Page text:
For example, CATSA will note when a passenger on a domestic flight is found to be carrying large sums of cash, even though there is no law prohibiting that. The over-collection of data is worrisome because it can result in undeserved suspicion being cast on an innocent person. In addition, our audit turned up gaps in the measures used to safeguard such records.

Indeed, in our spot checks of several major Canadian airports, incident reports were found on open shelving units and on the floor, in the same location where passengers are taken for further screening.

I'll talk a bit now about the RCMP audit. Our other audit looked at the Royal Canadian Mounted Police's management of two operational databases that are widely shared with other police agencies, government institutions, and other organizations.

You may have heard of CPIC, the Canadian Police Information Centre, and PROS, the police reporting and occurrence system. CPIC has been described as the backbone of the criminal justice system. It provides computerized storage and retrieval of information on crime and criminals and is widely used by the law enforcement and criminal justice community. PROS, meanwhile, is the RCMP's police records management system. It contains information on individuals who have come into contact with police, as a suspect, a victim, a witness, or an offender.

Our audit found that, in general, the RCMP has policies and procedures in place to properly govern access to and use of data in CPIC. However, one-third of the agencies that use CPIC were unable, for technical reasons, to implement the necessary protocols that ensure CPIC is accessed only by authorized users.

With respect to the PROS database, we also discovered that some outdated and erroneous personal information was being retained when it should have been sequestered or purged. Specifically, we found that police and other agencies with access to PROS could continue to view records related to cases that had resulted in a wrongful conviction or a conviction for which a pardon had been granted. This contravenes the data retention provisions of the Privacy Act. It also makes it harder for people to get on with their lives, free from the taint of unfair suspicion.

Both CATSA and the RCMP agreed to address our recommendations. We'll follow up to see how these recommendations will be implemented.

Our last annual report to you discussed follow-up work on three audits we conducted during 2008 and 2009. We wanted to see how many of the 34 recommendations we made in those audits had been implemented. We were happy to find that 32 of those recommendations had been fully or substantially implemented in the intervening years.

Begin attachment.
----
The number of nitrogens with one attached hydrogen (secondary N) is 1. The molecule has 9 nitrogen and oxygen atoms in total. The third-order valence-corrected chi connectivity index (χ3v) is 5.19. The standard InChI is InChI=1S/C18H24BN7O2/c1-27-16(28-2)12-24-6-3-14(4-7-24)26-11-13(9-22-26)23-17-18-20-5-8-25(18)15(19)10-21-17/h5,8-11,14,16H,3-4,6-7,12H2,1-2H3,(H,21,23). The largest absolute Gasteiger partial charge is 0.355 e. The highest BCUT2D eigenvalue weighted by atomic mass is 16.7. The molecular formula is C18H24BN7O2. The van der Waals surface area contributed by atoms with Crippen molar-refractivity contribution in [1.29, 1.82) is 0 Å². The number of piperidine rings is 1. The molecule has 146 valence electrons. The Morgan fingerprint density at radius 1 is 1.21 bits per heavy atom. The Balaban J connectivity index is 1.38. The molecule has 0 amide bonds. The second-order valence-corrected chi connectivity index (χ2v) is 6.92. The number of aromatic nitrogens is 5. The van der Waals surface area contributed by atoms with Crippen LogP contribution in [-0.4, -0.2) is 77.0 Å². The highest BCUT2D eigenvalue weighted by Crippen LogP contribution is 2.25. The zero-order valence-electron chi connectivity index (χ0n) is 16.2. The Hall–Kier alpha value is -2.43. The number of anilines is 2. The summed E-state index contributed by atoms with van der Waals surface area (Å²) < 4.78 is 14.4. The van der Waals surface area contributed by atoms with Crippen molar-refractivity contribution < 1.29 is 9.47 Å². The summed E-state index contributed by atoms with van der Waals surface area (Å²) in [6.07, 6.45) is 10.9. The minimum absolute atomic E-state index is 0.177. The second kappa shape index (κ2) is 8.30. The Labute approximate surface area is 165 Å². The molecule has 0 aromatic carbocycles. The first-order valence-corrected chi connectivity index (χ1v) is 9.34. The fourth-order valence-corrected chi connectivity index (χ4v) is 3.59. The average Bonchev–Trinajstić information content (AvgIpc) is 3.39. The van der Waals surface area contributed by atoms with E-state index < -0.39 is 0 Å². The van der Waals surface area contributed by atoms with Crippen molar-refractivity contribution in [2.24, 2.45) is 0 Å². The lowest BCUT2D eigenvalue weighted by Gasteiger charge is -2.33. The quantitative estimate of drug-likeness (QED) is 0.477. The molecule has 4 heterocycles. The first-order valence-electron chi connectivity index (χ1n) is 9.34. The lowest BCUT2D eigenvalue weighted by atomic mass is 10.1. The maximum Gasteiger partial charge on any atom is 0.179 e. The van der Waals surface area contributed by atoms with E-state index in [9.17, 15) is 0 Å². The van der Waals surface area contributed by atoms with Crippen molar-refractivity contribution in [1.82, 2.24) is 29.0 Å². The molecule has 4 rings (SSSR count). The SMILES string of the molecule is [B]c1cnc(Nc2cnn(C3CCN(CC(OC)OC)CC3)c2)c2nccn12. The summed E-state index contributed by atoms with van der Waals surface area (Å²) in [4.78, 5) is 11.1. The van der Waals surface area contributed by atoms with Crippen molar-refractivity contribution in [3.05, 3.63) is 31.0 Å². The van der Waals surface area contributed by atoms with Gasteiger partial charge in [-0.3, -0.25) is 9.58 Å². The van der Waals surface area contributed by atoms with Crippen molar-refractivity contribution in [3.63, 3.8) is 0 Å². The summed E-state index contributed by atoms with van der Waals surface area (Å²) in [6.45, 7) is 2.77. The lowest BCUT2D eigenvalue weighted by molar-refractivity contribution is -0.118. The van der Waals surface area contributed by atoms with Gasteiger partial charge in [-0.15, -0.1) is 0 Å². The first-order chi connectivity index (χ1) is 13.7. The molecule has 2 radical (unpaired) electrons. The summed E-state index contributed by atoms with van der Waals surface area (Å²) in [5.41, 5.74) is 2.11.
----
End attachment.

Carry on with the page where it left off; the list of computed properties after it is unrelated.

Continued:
The results were, in some cases, significant. For instance, a follow-up to an audit on the RCMP's exempt data bank found that tens of thousands of surplus files had been purged to comply with our recommendations.

I will now turn to our 2010 annual report on the Personal Information Protection and Electronic Documents Act, the PIPEDA. The major issues in that report were online privacy and the disposal of personal information.

We highlighted our audit of a major retailer, Staples Canada Inc.—Bureau en Gros Ltée.

What we found was that Staples Business Depot stores fail to fully wipe customer data from returned devices such as laptops and USB hard drives, which were destined for resale.

That was a particularly disappointing finding, as we had already conducted two earlier investigations involving returned data storage devices at Staples and received assurance that the company would fix the problems we identified.

Although some steps have been taken, the audit showed that those procedures and controls were not consistently applied, nor were they always effective.

As a result, consumers' personal information was at serious risk.

At the end of our audit, we asked Staples to provide a report from an independent third party confirming compliance with the recommendations by the end of this June.

We look forward to hearing about how the company has addressed our recommendations.

The report also describes our investigation into Google's collection of highly sensitive data from unsecured wireless networks in neighbourhoods across Canada. The investigation found that Google's Street View cars had inappropriately collected personal information, such as e-mails, user names, passwords, phone numbers, and addresses.

Google's explanation for this serious violation of Canadians' privacy rights was that an engineer had developed code that included lines allowing for the collection of payload data, but failed to flag this to the company lawyer reviewing the project.